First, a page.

The title of this essay was originally going to be “snappy comebacks.” But when I gave a couple examples to Dano, he said, “Nobody likes a smartass.”
Turns out I am not the only practitioner of this either in my family or in the world at large. Here’s how it often begins: Someone says something you know the answer to, but, like Groucho Marx, instead of thinking about it and being polite, you respond by saying what’s on the top of your head.
For example, in this particular instance I had just sat down with a group of friends meeting at Gordon Biersch along the Embarcadero. They already had drinks in front of them, they told me I had missed the bread pudding and, just as I was introduced to the lovely Natalia, a rather loud voice coming from over my shoulder said in apparent non sequitur, “This is Jonathan. He will be taking over for me this evening because I have a rather large party to attend.”
In case you haven’t already gotten it, this was the waiter bidding all of us an adieu as he went off to greener and, presumably, more lucrative pastures. But I at first had no clue who he was nor why he was telling us this which was quite out of the blue, but I barely in that instant figured it out.
However, instead of nodding politely, I said in a voice that included everyone at the table, “I certainly hope you enjoy your party. Is it in your honor?”
The problem with a smartass reply is someone could take it the wrong way. I mean, this guy could just have easily spilled a drink on me. Instead, his face assumed a wry smile and he said, “Noooo. But it is by invitation only.”
Yah, I think he got me.
I was dining with a girl friend and the waiter came up to ask if we cared for drinks. I asked for a scotch over, and the waiter turned to her and said, “What’s the lady like?”
With a wide smile and sensing I had lots of time in which to spread it on thick, I said, “Why, she’s quite charming, thank you.”
After both he and she had a second to absorb this, he said, “That deserves a free drink.”
One day I was in a record store (Why do we still call them that? They don’t sell records any more.) When I offered up a credit card for my purchase, the clerk said, “Can I have a driver’s license?”
Quick as a whip, I replied, “What’s the matter? Didn’t they issue you one?”
My Uncle Denny had an unbeatable repertoire. In a restaurant at breakfast he would order eggs and the wait person would invariably ask, “How would you like them, sir?” He would hold out his left hand palm up, his right hand palm down and say, “One up, one down.”
His wife, my aunt Justine, knowing what would probably occur, frequently warned him in advance not to do that before the food was served, because otherwise it could contain hot pepper revenge.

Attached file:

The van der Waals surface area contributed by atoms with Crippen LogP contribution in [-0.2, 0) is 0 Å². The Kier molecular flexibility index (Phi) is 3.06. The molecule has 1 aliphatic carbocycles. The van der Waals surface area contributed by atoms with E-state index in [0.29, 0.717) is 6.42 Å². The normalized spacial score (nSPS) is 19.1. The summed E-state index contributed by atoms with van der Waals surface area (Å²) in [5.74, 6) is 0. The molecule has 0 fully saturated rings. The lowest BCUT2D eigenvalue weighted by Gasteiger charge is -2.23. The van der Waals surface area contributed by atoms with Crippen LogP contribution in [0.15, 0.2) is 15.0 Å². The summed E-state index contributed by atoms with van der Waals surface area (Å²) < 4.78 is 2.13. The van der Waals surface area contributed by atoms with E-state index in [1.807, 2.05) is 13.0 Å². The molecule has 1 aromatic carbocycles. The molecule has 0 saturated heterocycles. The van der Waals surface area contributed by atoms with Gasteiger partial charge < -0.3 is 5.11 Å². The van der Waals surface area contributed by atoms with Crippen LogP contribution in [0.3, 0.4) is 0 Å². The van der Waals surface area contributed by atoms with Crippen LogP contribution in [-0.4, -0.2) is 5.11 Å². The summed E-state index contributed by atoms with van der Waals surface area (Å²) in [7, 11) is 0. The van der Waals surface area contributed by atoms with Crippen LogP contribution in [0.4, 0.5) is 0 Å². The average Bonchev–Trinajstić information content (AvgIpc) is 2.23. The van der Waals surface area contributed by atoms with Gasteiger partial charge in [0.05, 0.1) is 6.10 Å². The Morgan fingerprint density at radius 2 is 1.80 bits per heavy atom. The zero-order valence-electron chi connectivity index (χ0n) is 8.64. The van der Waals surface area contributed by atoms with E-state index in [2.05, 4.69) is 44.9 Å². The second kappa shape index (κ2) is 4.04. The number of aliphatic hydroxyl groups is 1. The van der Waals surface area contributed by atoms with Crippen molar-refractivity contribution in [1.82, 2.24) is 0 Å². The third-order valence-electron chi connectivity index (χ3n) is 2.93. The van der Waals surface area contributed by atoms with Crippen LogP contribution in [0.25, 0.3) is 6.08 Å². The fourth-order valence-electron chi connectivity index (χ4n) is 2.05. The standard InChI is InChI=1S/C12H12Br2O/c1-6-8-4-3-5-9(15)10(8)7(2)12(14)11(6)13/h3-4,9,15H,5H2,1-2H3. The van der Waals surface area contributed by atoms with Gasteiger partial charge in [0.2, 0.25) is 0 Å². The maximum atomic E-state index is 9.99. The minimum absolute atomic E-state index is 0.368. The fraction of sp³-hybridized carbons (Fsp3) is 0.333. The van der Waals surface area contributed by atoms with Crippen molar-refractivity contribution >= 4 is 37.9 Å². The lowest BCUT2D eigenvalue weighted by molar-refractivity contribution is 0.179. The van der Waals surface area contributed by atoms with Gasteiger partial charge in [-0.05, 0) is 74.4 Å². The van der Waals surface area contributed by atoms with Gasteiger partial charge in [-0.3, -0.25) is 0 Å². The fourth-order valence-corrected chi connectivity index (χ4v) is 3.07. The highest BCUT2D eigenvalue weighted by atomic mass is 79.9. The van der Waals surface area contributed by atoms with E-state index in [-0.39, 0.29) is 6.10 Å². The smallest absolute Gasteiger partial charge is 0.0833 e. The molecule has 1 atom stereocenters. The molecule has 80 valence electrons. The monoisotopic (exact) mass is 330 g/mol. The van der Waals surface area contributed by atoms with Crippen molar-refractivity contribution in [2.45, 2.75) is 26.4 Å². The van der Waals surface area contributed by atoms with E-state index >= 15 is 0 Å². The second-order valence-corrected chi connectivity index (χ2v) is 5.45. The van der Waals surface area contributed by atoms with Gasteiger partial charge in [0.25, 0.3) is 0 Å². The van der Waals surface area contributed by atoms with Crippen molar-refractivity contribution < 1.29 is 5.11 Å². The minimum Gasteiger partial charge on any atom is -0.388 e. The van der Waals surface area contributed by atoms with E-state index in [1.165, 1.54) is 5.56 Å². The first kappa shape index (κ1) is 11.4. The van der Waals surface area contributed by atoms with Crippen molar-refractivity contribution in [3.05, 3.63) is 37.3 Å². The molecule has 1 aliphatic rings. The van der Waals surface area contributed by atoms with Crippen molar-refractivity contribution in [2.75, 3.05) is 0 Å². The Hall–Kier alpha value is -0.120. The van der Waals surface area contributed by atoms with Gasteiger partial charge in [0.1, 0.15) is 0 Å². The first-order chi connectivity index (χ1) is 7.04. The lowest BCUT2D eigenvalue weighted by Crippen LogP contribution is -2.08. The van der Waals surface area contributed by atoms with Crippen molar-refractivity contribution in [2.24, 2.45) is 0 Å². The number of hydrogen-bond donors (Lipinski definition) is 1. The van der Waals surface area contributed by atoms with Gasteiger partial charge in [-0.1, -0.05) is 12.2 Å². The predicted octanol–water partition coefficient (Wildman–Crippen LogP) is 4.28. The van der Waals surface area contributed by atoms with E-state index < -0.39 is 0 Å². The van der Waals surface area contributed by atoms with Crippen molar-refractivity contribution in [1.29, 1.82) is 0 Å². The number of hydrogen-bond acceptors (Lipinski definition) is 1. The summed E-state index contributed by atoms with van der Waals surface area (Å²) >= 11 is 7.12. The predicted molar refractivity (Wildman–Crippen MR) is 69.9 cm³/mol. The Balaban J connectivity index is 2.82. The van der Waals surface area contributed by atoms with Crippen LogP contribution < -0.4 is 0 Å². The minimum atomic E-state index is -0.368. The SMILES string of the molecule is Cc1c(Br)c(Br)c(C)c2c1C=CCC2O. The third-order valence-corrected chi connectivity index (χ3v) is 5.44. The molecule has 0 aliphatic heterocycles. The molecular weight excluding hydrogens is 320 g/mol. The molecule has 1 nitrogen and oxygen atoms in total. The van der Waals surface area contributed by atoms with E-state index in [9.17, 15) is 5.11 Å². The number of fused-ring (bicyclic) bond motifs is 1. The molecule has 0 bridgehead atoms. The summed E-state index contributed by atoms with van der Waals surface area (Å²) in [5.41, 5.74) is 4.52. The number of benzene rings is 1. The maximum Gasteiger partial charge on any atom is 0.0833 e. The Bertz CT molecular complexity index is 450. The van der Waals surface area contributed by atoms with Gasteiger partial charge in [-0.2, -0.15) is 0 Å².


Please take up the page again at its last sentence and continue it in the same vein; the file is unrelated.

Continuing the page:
One day Denny did his routine and the order taker departed. When she returned with arms laden with platters, she had the cook in tow. As she set the plate containing his eggs on the table in front of him, the cook took over and said, “I wanted you to know which is which. This one is up, that one is down. I didn’t want you to mix them up.”
I like to point to an item on the menu item which reads, “Two eggs any style,” and say, “I’ll have that.” When they ask, “How would you like those?” I say, “Just like it says. Any style.” Sometimes I get a laugh, sometimes I don’t. And then I have to fess up and choose.
Uncle Denny used to respond to a cheerful waiter asking, “How are you this morning?” with: “Oh, you know. I couldn’t get out of bed this morning because I was awake all night thinking about my taxes and when I finally got up my feet hurt so bad to step on I didn’t want to put on my shoes, and then when I pulled on my pants my calves ached because I jogged too much the day before, and as I tightened the belt my stomach started to give me a pain so I took a deep breath and my chest hurt which is when I realized my arms were sore because I forgot to wear my neck brace to bed the night before which is what kept me awake all night thinking about my taxes. How are you?”
My friend Jesper, which sounds like “yes-purr” and is a perennial pronunciation problem, has this to say when the waiter (We’re doing this to a lot of restaurant people, aren’t we?) says, “Hi. My name is Albert and I’ll be your waiter this evening,” with, “Yes, hello. My name is Jesper and I’ll be your customer this evening. This is my wife, Roya, and she will be your customer too.”
Jesper has been known to stand in line at a Starbucks and order a latte. The counter person will say, “What kind of milk would you like in that?” And Jesper will reply, “How about a little goat’s milk?”
Get the picture?